Abstract: The paper develops a standard neoclassical growth model in an overlapping generations framework of a financially repressed small open economy, and analyzes the effects of financial liberalization on steady-state capital stock. Repression is severe "enough" to generate an unofficial money market. The economy is also characterized by capital controls and crawling peg exchange rate regime. The following observations are made: Deregulation of interest rate reduces the steady-state stock of capital, while reduction in the multiple reserve requirements and increases in the rate of crawling, enhances it. The paper thus advocates financial liberalization policies to be oriented towards reduction of reserve requirements rather than interest rate deregulation.
    Keywords: Financial Repression; Capital Stock and Investment; Uno±cial Financial Markets.
    JEL: E22 E44 E52
    Date: 2005–06
  9. By: Roberto Galbiati; Pietro Vertova
    Abstract: Laws consist of two components: the ‘obligations’ they express and the ‘incentives’ designed to enforce them. In this paper we run a public good experiment to test whether or not obligations have any independent effect on cooperation in social dilemmas. The results show that, for given marginal incentives, different levels of minimum contribution required by obligation determine significantly different levels of average contributions. Moreover, unexpected changes in the minimum contribution set up by obligation have asymmetric dynamic effects on the levels of cooperation: a reduction does not alter the descending trend of cooperation, whereas an increase induces a temporary re-start in the average level of cooperation. Nonetheless, obligations per se cannot sustain cooperation over time.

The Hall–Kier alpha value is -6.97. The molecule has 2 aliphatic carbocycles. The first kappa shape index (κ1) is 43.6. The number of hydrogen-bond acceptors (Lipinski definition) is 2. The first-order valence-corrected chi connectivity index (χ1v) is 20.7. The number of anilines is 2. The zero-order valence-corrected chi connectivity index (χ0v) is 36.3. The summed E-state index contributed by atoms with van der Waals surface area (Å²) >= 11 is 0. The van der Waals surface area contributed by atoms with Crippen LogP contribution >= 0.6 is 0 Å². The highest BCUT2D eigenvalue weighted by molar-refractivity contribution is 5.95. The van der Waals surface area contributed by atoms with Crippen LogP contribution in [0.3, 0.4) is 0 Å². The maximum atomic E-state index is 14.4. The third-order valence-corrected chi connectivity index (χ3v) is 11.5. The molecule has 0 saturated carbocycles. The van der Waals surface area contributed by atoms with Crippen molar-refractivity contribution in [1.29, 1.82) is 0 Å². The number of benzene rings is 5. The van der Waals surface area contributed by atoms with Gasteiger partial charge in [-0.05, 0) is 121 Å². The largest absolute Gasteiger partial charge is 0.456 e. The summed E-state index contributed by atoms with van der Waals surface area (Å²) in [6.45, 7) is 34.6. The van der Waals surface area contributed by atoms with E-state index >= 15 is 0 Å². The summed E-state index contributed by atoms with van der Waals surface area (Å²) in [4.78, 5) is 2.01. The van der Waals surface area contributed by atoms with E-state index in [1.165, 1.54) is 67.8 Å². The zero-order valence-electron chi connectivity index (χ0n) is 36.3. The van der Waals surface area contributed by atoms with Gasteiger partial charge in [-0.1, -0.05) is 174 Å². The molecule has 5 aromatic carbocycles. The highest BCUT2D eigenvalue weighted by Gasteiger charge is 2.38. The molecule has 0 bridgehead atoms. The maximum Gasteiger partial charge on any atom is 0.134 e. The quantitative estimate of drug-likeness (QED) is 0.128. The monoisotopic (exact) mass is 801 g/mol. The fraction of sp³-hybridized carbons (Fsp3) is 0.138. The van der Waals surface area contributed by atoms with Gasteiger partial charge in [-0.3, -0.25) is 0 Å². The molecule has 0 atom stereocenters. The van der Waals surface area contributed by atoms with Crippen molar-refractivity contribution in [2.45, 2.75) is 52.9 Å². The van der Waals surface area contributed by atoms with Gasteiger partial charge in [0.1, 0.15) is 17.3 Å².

Keywords: Obligation, Incentives, Public Good Game, Experiments.
    JEL: K40 H26 C92 C91
    Date: 2005–04
  10. By: Jonathan Yoder (Washington State University)
    Abstract: Prescribed fire is a useful but risky method for reducing general wildfire risk and improving wildlife habitat, biodiversity, timber growth, and agricultural forage. In the past the fifteen years, laws is some states have been adopted to support the use of prescribed fire. This article examines the effect of liability law and common regulations on the incidence and severity of escaped prescribed fires in the United States from 1970 to 2002. Regression results show that stringent statutory liability law and regulation tends to reduce the number and severity of escaped prescribed fires on private land, but not on federal land where state liability law does not directly apply.
    Keywords: endogenous risk, prescribed fire economics, liability law
    JEL: K32 Q2
    Date: 2005–06–28
  11. By: Nobuo Akai; Yusaku Horiuchi; Masayo Sakata
    Abstract: Theoretical studies suggest that corruption may counteract government failure and promote economic growth in the short run, given exogenously determined sub optimal bureaucratic rules and regulations. As the government failure is itself a function of corruption, however, corruption should have detrimental effects on economic growth in the long run. In this paper, we measure the rate of economic growth for various time spans—short (1998–2000), middle (1995–2000) and long (1991–2000)—using previously uninvestigated state-level cross-section data for the United States. Our two-stage least square (2SLS) estimates with a carefully selected set of instruments show that the effect of corruption on economic growth is indeed negative and statistically significant in the middle and long spans but insignificant in the short span.
    JEL: O40 D73
    Date: 2005
  12. By: Lisa R. Anderson (Department of Economics, College of William and Mary); Sarah L. Stafford (Department of Economics, College of William and Mary)